Perhaps one should not be surprised at this: But a careful reading of older texts, particularly those concerned with the universe itself, shows that the authors invoke divinity only when they reach the boundaries of their understanding.
They appeal to a higher power only when staring at the ocean of their own ignorance. They call on God only from the lonely and precarious edge of incomprehension.
Where they feel certain about their explanations, however, God hardly gets a mention.
He goes on from this hypothesis to give some quotes from Newton and other scientists, who do indeed see an explanation for the unexplainable in the presence of God. He then links this tendency to the current vogue for intelligent design.
That also follows, more or less. I have my own issues with intelligent design, at least how it is being explained and used in the public sphere, but I won't go into all that here.
The problem I have is that the author considers an appeal to deity as an admission of failure and the mental equivalent of throwing up your hands and saying, "Heck if I know, only God could figure that out, I will just go find something easier to study, like Paris Hilton.
See a Problem?
Since when is saying something is divinely designed the same as saying we are not capable of understanding it? As a devout person, but one who would have been a scientist, if not for a few chance decisions and a problem with basic arithmetic, I find everything divinely inspired, even those things we do understand.
Too many people equate religion with ignorance, without considering the fact that the intelligent people who believe, must have a valid reason for doing so. And similarly, there are many ignorant people who have no religion. Believing in ignorance is just superstition whatever belief it may be. The more you understand your own beliefs, the more you want to learn.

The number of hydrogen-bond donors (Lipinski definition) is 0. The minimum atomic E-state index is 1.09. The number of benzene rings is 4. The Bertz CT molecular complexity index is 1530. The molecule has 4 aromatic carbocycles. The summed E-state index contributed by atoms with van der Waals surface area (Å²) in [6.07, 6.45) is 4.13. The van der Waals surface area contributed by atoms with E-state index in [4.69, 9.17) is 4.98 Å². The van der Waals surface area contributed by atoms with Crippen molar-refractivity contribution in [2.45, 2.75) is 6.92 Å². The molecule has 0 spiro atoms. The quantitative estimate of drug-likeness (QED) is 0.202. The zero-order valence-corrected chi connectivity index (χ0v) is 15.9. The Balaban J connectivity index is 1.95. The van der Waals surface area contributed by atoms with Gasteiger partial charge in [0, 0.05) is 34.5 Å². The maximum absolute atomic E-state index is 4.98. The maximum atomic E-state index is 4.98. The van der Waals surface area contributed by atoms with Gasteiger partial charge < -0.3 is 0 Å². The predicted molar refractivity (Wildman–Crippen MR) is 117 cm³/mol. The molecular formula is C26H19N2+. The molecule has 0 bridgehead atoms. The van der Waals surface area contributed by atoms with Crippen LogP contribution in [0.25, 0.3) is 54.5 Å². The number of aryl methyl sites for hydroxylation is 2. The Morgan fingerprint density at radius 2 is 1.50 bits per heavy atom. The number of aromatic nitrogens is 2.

Our brains are designed to increase in knowledge, anything that does that helps all of us, no matter what the information may be. An astrophysicist for the American Museum of Natural History, director of the world famous Hayden Planetarium, and columnist for Natural History magazine, Neil DeGrasse Tyson brings to the non-scientific world the ideal book for those fascinated with space, the cosmos, black holes, and all the questions and wonders therein.
The book is a selection of his columns in Natural History that are organized in a somewhat textbook fashion. Tyson starts with the idea of science and nature in its basic form, how humanity views Earth, the solar system, the universe. Along with this discussion, Tyson also gives minor history lessons on the development of different ideas in physics and astronomy, what people came up with what big ideas and how the progression led to the development of the big theories of our current time with string theory and relativity.
Going on from here, Death by Black Hole address the crucial steps that led to the formation of the universe and its development over the many billions and billions of years, again explaining how it is that scientists know what they do and what instruments were used, as well as the history of who invented and used said instruments.
Tyson takes the reader on a hypothetical journey with what would happen if one were to be sucked into a black hole and how as they approached the event horizon, they would become stretched until the elasticity point of their skin was surpassed and the body would be torn into thousands then millions of little pieces.
With many questions now answered, in the next section Tyson discusses how science is viewed by the media, Hollywood, and people around the world in general. The final section addresses the concept of science and religion, again taking the reader on a historic journey through the development of first religion, then science, and the struggle that has ensued for centuries.